Threats ““ Fear of the new steel plants losing competitiveness due to high costs of land, labour, capital and higher provisions for protection of environment, CSR and increases in costs towards use of infrastructure such as power, railways, roads and ports. ““ Euro-zone financial crisis and slowdown in other developed world may continue longer than expected. Slowdown in China may lead to oversupply, dumping of steel and depression of steel prices ““ Social tensions and environmental concerns related with supply of water to industry likely to pose a bigger threat in future ““ Rising trend in wage rates in the context of inadequate growth in labour productivity leading to erosion of labour cost advantage of the Indian industry. ““ Drop in efficiency level in general in Indian manufacturing sector as a whole which may impact steel demand growth at one level and higher capital equipment costs for the industry at another.

to pay a high price for the growth of industry. In particular, the government felt that a strong policy push is required to expedite creation of greenfield steel capacity as growth in steel supply has not been keeping pace with rise in domestic demand for steel.

It was also felt that policy making should address the issues related to sustainable growth especially related to long term availability raw materials, protection of environment, inclusive growth, quality of steel products and Research & Development (R&D) with


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Cover Story greater focus. In this connection a SWOT analysis was done by the government based on which strategic goals were fixed. Strategic goals

On the basis of the SWOT analysis the major strategic goals of the National steel Policy 2012 have been fixed as follows: ♦♦ To attract investments in Indian steel sector from both domestic and foreign sources and facilitate speedy implementation of investment intentions on board so far so as to reach crude steel capacity level of 300 million tons by 2025-26 to meet the domestic demand fully. ♦♦ To ensure easy availability of vital inputs and necessary infrastructure to achieve a projected production level of 275 million tons by 2025-26. ♦♦ To provide greater focus on Research and Development (R&D) for developing indigenous technologies especially for finding solutions for optimum utilisation of indigenous resources and mitigating the concerns of environment and climate change. ♦♦ To develop indigenous capabilities of design, engineering and manufacturing of critical capital equipment required for steel production. ♦♦ To encourage production and consumption of value-added steel by Projected demand for finished steel (Million Tons)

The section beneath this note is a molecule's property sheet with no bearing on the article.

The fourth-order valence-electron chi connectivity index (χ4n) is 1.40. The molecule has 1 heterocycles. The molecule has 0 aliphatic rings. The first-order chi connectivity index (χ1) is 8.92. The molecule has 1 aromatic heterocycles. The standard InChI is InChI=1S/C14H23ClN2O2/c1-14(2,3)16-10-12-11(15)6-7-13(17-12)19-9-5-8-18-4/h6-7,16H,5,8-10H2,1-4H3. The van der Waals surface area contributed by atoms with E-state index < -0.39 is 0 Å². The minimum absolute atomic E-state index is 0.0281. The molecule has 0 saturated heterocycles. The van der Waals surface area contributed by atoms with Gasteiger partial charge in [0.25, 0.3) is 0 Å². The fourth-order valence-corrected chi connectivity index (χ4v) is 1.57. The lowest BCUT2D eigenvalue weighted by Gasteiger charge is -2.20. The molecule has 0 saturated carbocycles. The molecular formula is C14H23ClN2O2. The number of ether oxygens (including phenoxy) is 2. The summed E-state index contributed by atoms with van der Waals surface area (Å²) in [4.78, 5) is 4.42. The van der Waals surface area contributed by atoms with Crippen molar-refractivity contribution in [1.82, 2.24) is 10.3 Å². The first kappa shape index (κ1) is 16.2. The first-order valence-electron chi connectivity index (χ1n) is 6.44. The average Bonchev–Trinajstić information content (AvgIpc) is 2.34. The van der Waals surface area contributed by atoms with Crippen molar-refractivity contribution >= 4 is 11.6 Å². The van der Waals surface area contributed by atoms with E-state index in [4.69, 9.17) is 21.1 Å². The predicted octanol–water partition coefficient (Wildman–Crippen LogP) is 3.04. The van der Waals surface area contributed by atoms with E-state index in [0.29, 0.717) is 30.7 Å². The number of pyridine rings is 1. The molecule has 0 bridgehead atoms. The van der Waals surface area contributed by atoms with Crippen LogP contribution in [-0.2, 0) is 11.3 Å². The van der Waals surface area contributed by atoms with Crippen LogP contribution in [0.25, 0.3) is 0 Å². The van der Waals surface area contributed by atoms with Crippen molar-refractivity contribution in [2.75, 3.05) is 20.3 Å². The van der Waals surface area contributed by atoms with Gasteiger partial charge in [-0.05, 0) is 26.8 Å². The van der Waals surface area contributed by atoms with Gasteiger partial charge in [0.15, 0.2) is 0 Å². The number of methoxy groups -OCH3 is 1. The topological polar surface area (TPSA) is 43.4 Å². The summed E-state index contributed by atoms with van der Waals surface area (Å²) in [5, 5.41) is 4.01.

Growth scenario

Projected demand for finished steel 2011-12



GDP growth rate at 7% pa




GDP growth rate at 8% pa




Crude steel capacity required to sustain projected demand



Source: Draft National Steel Policy

Estimated Demand for Processed Inputs, 2011-12 to 2025-26 (Million tons)



Pig iron






12 Steel Insights, March 2013

providing necessary focus on availability and product development especially for (a) meeting the special requirements of rural India, b) meeting the special requirement of auto, power, construction and shipping sectors c) producing lighter but stronger steels which help in achieving higher energy efficiency in end applications and also help in mitigating the concerns on environment, climate change and human health. ♦♦ To foster competition at the market place, discourage cartelisation and encourage production of quality steel for maximisation of consumer welfare and for protecting the interests of common man and while simultaneously protecting the producers against unfair practices of domestic and overseas competitors. ♦♦ To ensure sustainable development of the industry with minimum possible displacement of local people and loss of their livelihoods and with minimum damage to the environment by adopting best practices in the production processes and ensuring adoption of people and environment friendly practices by the investors. ♦♦ To become globally competitive by achieving efficiency levels at par with the global bests especially in areas such as energy consumption, material efficiency, quality of steel, water consumption, productivity of major iron/ steel making equipment, pollution levels and CO2 emissions. Demand projections

The basic assumptions of the steel demand forecast adopted by the National Steel Policy are as follows: ♦♦ GDP growth is sustained around 7 to 8 percent per annum with perceptible improvements in basic structural strength of the economy so that the projected growth rates can be sustained over a long term. Projections made here, however, assume that no drastic structural change of the economy will take place involving major parameters such as savings and investment. ♦♦ The projections of demand has been made on the assumption of zero trade balance in steel e.g., imports and exports of steel balance out.

Project implementation